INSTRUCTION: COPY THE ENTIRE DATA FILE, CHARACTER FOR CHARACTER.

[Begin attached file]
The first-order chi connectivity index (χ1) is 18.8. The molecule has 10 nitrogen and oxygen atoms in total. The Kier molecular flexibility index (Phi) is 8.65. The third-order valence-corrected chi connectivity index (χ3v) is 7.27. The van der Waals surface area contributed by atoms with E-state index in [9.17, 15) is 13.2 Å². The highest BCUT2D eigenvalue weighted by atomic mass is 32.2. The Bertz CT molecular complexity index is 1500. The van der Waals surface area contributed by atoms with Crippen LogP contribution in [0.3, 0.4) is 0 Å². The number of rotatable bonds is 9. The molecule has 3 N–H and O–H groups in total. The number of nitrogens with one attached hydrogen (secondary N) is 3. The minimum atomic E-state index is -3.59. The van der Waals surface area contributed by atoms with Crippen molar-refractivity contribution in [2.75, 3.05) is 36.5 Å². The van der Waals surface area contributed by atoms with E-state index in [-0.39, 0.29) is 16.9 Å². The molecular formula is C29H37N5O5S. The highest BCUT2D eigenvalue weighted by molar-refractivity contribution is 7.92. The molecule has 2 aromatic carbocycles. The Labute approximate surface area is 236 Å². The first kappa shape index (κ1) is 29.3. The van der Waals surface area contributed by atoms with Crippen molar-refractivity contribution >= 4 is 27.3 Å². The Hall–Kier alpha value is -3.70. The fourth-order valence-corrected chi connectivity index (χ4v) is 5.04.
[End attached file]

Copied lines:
The first-order chi connectivity index (χ1) is 18.8. The molecule has 10 nitrogen and oxygen atoms in total. The Kier molecular flexibility index (Phi) is 8.65. The third-order valence-corrected chi connectivity index (χ3v) is 7.27. The van der Waals surface area contributed by atoms with E-state index in [9.17, 15) is 13.2 Å². The highest BCUT2D eigenvalue weighted by atomic mass is 32.2. The Bertz CT molecular complexity index is 1500. The van der Waals surface area contributed by atoms with Crippen LogP contribution in [0.3, 0.4) is 0 Å². The number of rotatable bonds is 9. The molecule has 3 N–H and O–H groups in total. The number of nitrogens with one attached hydrogen (secondary N) is 3. The minimum atomic E-state index is -3.59. The van der Waals surface area contributed by atoms with Crippen molar-refractivity contribution in [2.75, 3.05) is 36.5 Å². The van der Waals surface area contributed by atoms with E-state index in [-0.39, 0.29) is 16.9 Å². The molecular formula is C29H37N5O5S. The highest BCUT2D eigenvalue weighted by molar-refractivity contribution is 7.92. The molecule has 2 aromatic carbocycles. The Labute approximate surface area is 236 Å². The first kappa shape index (κ1) is 29.3. The van der Waals surface area contributed by atoms with Crippen molar-refractivity contribution >= 4 is 27.3 Å². The Hall–Kier alpha value is -3.70. The fourth-order valence-corrected chi connectivity index (χ4v) is 5.04.